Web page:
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Home Brew Forums > Wine, Mead, Cider, Sake & Soda > Wine Making Forum > Red muscadine ques.
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Old 09-03-2007, 04:24 PM   #1
woog11
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Default Red muscadine ques.

Ive made about 5 batches of "Red muscadine wine", or for 5 years. I've always started fermentation in a open primary with the juice, hulls, seeds,etc. For 3 to 5 days till s.g. reaches 1.030 or so, then rack to a 2ndary.
Ive had a few problems with my white wine lately as you probably see my other posting. "please reply"...
I had a person telling me that i shouldnt be fermenting this red wine with the hulls and seeds , for it will make a bitter wine.
All i have ever read is to do this or how would it be possible to punch down the cap or make a full, deep red color? They say only let the grapes and juice sit for a few days then press juice , then ferment.
Have i been doing this wrong all along?

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Old 09-04-2007, 08:49 PM   #2
jeff967
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I can not tell you right or worng, but i do make good Red muscadine wine, my grandmother made very good muscadine jelly, i used to help her and get my juice the same way,hi heat boil them in water and mash well with a potato masher,bring heat down to "med hi"and stir enough not to burn the mash on the bottom of the pot. a trashey looking scum will form on top while boiling spoon it off, when it stops scumming, cover and let it cool to room temp.i strain and press out the juice with old teeshirts.
1/2 gallon of muscadines cooked down like this will make a very concentrated juice,add 4 cups sugar, top it off with water to make one gallon. repeat as needed to fill fermenter. 1 mounth later rack to a 2ndary, very tasty in a nother mounth.
works for me.
jeff

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Old 09-05-2007, 07:01 AM   #3
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Thanks for the reply jeff. I've never tried boiling, but i have heard of it. Sounds like you have a tried and true method. The method i use is quite different, but im sure not one bit better. I needed a little pick me up from someone telling me i would make a bitter wine this way. he had me thinkin hmmm, would it really be better if i did it that way? Kinda kickin me when i was having a little white wine prob. Everyone that likes wine thinks it is pretty good. My wounds are licked and kickin now. Thank you again for the reply. skip in ar...

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Old 09-07-2007, 03:32 PM   #4
Shakz
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Thats the method my grandma uses as well. I thought about it though and wont boiling the grapes kill off the tannins and cause issues with clearing?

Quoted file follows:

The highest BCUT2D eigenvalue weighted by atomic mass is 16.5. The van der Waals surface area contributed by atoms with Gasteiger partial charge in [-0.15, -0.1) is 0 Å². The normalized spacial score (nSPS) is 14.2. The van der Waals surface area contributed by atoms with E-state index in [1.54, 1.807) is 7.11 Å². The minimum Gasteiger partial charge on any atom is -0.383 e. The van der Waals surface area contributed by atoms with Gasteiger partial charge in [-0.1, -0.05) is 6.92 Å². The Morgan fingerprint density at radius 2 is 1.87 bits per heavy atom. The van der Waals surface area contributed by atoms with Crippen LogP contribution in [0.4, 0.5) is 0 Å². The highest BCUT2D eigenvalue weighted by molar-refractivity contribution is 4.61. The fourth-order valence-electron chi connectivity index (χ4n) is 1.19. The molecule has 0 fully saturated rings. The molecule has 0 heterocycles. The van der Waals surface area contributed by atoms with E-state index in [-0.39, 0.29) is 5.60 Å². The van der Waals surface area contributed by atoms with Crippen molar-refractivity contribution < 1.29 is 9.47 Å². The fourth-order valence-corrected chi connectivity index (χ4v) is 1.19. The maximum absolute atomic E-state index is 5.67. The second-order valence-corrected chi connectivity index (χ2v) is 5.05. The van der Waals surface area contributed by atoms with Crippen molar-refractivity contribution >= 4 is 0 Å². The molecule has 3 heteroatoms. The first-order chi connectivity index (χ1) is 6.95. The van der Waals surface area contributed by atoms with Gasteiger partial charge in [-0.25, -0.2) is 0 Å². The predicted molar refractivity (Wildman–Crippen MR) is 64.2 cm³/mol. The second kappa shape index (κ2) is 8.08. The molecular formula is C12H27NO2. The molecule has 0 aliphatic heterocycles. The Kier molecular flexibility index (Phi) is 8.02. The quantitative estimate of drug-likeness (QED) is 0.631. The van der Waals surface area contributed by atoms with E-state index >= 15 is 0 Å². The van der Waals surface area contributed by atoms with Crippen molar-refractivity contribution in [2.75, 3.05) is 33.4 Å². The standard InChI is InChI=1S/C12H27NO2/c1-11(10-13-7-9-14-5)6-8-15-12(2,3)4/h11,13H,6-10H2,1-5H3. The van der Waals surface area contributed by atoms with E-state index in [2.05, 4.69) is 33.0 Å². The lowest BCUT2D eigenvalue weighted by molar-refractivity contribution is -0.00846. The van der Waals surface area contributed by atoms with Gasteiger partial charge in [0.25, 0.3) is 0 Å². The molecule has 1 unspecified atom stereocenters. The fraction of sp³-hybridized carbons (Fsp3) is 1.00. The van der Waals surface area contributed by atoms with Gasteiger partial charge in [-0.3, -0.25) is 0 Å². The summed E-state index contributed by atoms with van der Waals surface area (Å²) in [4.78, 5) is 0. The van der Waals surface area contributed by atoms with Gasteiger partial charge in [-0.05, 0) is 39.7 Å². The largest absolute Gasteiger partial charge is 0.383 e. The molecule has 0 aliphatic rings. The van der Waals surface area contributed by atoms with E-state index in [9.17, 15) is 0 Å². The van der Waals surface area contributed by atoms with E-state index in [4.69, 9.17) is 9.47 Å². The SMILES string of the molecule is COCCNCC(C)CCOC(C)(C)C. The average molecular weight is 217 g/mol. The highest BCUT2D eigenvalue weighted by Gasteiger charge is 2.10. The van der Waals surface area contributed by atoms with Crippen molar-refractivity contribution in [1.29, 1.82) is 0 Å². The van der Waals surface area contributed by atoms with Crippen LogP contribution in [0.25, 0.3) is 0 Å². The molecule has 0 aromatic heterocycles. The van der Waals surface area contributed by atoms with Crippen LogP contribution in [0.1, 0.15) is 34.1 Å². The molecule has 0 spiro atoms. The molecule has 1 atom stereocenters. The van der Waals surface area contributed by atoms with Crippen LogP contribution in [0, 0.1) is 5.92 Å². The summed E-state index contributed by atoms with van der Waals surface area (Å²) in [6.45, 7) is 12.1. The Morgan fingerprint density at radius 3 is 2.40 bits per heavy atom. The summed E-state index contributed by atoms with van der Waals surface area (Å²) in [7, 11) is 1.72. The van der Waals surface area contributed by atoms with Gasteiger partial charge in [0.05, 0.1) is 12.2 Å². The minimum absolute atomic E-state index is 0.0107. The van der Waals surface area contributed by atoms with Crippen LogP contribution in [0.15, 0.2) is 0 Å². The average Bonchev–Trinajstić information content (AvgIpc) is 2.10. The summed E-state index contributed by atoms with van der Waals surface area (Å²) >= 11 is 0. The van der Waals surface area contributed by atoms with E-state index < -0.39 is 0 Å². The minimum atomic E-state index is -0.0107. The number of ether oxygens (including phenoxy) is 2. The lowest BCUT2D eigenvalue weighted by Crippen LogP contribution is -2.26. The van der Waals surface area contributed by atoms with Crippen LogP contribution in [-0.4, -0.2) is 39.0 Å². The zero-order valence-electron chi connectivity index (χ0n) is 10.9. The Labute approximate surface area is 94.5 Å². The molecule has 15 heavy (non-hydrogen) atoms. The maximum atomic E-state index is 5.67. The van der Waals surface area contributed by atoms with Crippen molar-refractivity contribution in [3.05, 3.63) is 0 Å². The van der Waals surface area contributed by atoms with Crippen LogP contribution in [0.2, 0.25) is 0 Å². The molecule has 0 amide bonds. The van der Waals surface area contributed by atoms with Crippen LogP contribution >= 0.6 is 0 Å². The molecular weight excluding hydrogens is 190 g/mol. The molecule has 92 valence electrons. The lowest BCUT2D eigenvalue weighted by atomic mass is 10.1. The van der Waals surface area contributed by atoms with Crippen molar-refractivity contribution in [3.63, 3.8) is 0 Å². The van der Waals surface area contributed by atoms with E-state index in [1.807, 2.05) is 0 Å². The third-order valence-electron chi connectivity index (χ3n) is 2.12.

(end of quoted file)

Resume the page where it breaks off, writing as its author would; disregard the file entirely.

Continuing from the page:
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Old 09-07-2007, 04:13 PM   #5
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at first we only used a primary "one mounth" and then bottled it, very good stuff, but not very clear.
last years wild grapes, still one mounth in primary, then racked to 2ndary, cleared up nice.

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Old 09-07-2007, 04:35 PM   #6
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Okay both of these methods are great. Just a different way of doing things. The big issue on fermentation with skins and seeds is the tannin content. You won't be having a problem with bitterness at the 1 week period. Seeds are know to have a very strong tannin with a bitter taste that does come out if the seeds are broken open. As with all wines however, Reds or dark fruits, a higher level of tannin is what it is all about. The seeds do have some good tannin but if left in the must for a long period the bitterness will come out.

The question Woog11 is do you like the wine you have made? My friend brews a couple wines that I just cannot deal with, way too much oak for me. He loves it though! Does this mean he is wrong or I am wrong? It just means he uses a different way and has a diferent taste. The University of California is working on trying to figure out which tannins are the good flavored ones from seeds and skin but haven't got it yet.

My point here is to keep an open mind to new or different ways of brewing. Take guidelines from all of us and make what taste right to you. There are those that will not ever break from the traditional processes and that is their short comming not yours.

Shakz the tannins are a chemical compound that don't get effected by normal heat, in fact it will help release some from the skins. It would take a very high heat like over 300 degrees to break the chain and some cannot be broken by any temperature. I would be more worried about the pectin creating a haze but the level of pectin is very low in this fruit.

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